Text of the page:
Anthurium exports help West Bengal flower industry to blossom

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Jalpaiguri, Feb 2 (ANI): India's flower industry has received a fillip thanks to the efforts of a farm in West Bengal's Jalpaiguri district.

Anthurium flowers, which are native to South America, are being grown here.

Utpal Banarjee, the owner of this farm, says the relative cooler sub-tropical climate of northeast India is suited to the flower's growth.

"This flower is mainly grown in the northeast. So in the rest of the country, you cannot grow this flower; either it is too hot or too cold, and does not have the required climate. So you see, the northeast is catering to the entire demand of the country," said Banarjee.

Banarjee and 22 farmers are using artificial planting procedures to grow the flowers.

This involves adding coconut husks to the soil, as anthuriums thrive in moist soils with high organic matter.

"The light intensity is less, this plant requires more relative humidity and above all, it has a different growing medium. It does not grow in soil so we create a tropical atmosphere here," said Banarjee.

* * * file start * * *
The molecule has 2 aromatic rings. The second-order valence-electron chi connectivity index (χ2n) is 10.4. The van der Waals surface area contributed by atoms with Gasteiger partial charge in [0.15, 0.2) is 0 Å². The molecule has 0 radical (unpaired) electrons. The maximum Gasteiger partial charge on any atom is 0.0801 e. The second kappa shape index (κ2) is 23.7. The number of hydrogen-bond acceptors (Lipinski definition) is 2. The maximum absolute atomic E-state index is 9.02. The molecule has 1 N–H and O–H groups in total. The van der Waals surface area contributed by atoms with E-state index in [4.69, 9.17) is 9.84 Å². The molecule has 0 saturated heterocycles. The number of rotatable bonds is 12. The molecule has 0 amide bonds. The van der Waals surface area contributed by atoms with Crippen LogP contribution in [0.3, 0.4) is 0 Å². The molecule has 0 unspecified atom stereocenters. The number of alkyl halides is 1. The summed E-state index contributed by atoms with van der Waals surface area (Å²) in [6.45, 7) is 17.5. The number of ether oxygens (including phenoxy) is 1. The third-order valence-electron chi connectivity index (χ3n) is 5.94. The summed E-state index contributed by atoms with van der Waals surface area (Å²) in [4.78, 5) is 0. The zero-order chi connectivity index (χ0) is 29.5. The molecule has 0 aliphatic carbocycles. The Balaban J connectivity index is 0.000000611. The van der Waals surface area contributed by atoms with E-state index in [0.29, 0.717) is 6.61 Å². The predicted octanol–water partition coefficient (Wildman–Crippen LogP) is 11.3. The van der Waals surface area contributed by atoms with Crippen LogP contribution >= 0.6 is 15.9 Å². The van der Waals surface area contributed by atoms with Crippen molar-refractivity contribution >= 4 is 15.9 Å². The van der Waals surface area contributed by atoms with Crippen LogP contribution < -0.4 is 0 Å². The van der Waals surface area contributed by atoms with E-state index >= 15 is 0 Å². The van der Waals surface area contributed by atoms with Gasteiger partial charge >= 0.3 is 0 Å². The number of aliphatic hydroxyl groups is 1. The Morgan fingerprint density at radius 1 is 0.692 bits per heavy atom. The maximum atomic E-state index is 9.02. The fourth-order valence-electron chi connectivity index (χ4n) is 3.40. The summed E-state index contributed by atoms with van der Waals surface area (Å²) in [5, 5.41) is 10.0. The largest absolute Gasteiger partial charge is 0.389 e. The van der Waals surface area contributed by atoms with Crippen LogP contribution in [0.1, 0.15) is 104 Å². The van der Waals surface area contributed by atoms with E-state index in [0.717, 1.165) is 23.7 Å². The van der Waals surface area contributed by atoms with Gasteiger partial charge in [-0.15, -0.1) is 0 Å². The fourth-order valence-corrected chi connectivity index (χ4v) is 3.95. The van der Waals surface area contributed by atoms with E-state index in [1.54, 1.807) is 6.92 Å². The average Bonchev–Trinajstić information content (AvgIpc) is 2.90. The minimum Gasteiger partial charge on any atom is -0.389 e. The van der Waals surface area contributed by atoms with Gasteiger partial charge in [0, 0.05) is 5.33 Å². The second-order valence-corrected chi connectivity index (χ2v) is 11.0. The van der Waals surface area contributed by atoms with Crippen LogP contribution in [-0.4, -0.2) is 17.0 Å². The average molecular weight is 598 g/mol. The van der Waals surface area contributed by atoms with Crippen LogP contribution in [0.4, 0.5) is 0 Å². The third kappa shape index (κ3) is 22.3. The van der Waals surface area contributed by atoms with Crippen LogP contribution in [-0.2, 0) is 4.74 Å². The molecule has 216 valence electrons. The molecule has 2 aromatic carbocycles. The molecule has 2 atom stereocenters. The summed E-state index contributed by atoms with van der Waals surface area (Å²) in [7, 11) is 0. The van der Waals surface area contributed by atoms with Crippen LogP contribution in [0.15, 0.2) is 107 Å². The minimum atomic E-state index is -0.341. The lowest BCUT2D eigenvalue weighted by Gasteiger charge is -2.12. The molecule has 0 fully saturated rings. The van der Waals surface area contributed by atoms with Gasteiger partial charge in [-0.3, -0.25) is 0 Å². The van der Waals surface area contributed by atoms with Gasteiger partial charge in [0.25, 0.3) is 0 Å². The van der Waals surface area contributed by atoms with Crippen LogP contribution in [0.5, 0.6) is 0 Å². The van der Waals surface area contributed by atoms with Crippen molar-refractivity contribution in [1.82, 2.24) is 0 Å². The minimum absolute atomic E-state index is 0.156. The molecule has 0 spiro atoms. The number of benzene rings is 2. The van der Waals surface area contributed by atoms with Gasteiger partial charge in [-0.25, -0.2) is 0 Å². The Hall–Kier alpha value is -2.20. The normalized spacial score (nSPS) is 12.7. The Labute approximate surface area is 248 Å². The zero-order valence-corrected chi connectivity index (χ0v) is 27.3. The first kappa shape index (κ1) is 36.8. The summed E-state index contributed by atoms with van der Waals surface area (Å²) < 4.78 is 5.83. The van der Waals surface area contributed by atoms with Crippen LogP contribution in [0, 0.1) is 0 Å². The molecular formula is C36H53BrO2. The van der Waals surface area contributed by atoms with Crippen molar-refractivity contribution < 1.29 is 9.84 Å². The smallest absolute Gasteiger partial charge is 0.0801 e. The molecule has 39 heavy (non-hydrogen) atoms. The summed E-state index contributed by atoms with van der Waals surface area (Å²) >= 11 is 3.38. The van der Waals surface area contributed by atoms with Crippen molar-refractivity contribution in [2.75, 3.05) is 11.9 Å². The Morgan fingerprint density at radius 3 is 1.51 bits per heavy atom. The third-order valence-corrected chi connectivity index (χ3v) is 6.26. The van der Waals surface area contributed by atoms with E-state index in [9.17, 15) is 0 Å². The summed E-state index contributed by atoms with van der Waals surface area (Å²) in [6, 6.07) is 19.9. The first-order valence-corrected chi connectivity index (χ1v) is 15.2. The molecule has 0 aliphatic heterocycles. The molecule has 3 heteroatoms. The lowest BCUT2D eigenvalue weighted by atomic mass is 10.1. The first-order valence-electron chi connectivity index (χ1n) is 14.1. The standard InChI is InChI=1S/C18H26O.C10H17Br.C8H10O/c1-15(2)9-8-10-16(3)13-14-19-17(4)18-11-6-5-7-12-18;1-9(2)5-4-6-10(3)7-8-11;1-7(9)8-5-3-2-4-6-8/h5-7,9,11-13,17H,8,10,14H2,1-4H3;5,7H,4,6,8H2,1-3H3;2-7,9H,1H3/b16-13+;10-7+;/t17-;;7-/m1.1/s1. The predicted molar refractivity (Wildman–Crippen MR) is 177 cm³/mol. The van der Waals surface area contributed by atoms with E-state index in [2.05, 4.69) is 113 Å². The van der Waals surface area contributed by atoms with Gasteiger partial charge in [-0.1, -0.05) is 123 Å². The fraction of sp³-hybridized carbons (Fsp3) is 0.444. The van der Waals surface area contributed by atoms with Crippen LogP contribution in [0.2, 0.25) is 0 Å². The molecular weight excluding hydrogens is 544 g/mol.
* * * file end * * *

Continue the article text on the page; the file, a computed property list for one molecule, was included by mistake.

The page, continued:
Anthuriums are popular for interior decoration and as cut flowers, as they can last for up to 15 days.

Also known as the 'flamingo flower', the plant is characterised by large heart-shaped flower and dark green leaves.

Domestic demand for anthuriums is fast picking up, with the price rising by 20 per cent in the last two years.

This has impacted flower exports, too. In the period of April-February, 2008-2009, flower exports earned 656.3 million rupees, as compared to 487.5 million rupees the previous year.

Most of the exports were to the United States, the United Kingdom, the Netherlands and Japan.

Anthuriums belong to the arum (Aracae) family, which is made up of around 600 to 800 species. (ANI)

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